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Barnow, Trutko, and Piatak focus on whether persistent occupation-specific labor shortages might lead to inefficiencies in the U.S. economy. They describe why shortages arise, the difficulty in ascertaining that a shortage is present, and how to assess strategies to alleviate the shortage.
Four occupations are used as test cases: 1) special education teachers, 2) pharmacists, 3) physical therapists, and 4) home health and personal care aides. For each of these occupations the authors summarize evidence that reveals whether it is currently or has recently experienced a labor shortage and suggest possible ways to alleviate the shortage if it is present.
The authors close with a chapter discussing their conclusions and potential uses for occupational shortage data, including in helping determine immigration policy. They also discuss the limited nature of the occupational data currently collected by the Bureau of Labor Statistics and how the federal and state governments could expand their data collection efforts to assist policy formation.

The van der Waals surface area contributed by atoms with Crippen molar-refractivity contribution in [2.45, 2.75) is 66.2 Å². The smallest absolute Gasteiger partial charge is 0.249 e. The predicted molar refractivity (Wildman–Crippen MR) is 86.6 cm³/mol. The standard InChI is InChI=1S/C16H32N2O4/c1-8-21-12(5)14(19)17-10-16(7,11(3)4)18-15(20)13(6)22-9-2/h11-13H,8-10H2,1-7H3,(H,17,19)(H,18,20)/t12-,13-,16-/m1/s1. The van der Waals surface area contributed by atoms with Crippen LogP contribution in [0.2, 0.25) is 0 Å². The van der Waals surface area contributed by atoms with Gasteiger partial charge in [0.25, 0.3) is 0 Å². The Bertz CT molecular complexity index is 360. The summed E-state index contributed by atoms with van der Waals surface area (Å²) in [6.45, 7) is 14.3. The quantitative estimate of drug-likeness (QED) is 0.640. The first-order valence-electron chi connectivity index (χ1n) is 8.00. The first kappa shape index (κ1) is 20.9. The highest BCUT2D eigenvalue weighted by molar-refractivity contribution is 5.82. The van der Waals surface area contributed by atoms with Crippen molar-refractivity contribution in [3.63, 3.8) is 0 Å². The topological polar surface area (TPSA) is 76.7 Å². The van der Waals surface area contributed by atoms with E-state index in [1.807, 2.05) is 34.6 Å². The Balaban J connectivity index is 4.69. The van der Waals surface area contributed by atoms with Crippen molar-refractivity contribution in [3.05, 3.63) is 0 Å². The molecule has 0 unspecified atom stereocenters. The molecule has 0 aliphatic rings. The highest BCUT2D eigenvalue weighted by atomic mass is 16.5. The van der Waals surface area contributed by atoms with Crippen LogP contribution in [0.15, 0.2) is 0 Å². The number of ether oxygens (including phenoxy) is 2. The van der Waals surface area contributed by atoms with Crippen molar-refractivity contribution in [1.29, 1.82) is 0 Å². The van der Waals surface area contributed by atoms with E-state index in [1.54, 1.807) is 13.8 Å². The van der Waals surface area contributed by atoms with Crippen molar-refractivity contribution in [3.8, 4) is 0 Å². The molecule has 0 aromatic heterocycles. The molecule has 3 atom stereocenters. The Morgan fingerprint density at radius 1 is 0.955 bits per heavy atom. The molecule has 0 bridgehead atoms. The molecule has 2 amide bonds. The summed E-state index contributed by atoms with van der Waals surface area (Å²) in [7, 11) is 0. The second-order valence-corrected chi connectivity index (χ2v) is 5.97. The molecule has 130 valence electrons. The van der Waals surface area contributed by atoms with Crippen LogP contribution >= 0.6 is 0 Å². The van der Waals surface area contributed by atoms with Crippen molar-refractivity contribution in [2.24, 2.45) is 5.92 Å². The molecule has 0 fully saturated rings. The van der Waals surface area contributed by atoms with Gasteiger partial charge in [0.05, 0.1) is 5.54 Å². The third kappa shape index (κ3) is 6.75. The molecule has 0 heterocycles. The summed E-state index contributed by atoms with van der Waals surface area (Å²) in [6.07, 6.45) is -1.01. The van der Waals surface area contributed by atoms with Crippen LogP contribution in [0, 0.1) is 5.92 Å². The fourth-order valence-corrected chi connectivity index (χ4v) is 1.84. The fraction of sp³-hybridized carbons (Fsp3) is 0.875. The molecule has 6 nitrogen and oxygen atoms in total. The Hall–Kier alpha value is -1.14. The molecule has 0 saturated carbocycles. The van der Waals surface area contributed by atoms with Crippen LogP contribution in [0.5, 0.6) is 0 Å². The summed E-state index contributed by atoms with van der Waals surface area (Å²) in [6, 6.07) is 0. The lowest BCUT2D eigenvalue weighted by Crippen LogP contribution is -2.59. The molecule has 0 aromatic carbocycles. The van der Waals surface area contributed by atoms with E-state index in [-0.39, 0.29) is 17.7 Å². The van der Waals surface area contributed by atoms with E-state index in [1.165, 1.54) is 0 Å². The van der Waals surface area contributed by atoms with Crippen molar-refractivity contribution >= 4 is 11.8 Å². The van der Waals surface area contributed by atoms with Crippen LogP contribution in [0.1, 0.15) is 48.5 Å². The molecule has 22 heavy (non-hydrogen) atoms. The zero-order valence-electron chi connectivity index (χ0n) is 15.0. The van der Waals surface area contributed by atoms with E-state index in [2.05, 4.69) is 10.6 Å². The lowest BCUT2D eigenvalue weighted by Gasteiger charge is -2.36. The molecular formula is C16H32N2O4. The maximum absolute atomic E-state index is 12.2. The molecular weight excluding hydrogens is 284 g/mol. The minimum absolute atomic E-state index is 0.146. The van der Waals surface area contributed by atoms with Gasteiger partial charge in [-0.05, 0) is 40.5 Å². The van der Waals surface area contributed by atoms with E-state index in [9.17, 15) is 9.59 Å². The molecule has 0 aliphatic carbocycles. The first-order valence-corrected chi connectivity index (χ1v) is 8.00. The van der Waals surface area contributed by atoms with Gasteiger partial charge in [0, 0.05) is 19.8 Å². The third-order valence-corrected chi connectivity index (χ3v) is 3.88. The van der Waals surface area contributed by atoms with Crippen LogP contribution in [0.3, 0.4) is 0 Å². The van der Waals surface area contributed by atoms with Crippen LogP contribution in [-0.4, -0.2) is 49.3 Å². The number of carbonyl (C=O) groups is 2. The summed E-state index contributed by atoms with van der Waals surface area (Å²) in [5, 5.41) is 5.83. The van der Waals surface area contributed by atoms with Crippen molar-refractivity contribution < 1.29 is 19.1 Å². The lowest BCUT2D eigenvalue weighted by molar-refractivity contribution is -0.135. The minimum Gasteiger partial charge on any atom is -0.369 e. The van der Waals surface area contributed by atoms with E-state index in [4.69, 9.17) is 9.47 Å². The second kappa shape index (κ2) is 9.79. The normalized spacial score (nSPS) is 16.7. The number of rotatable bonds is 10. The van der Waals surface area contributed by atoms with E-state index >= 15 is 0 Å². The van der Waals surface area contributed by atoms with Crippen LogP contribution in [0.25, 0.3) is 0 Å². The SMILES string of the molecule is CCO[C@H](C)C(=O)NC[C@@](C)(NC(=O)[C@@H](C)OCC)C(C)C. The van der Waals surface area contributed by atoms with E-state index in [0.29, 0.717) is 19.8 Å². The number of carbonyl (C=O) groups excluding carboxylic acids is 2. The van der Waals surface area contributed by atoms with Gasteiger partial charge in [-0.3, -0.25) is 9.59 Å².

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Burt S. Barnow is the Amsterdam Professor of Public Service and of Economics at George Washington University. He previously served as director of the Office of Research and Evaluation in the Employment and Training Administration.
John Trutko is president of Capital Research Corporation.
Jaclyn Schede Piatak is a PhD candidate in public administration and policy at American University.
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Book Description W.E. Upjohn Institute. PAPERBACK. Condition: New. 0880994118. Seller Inventory # SKU1001461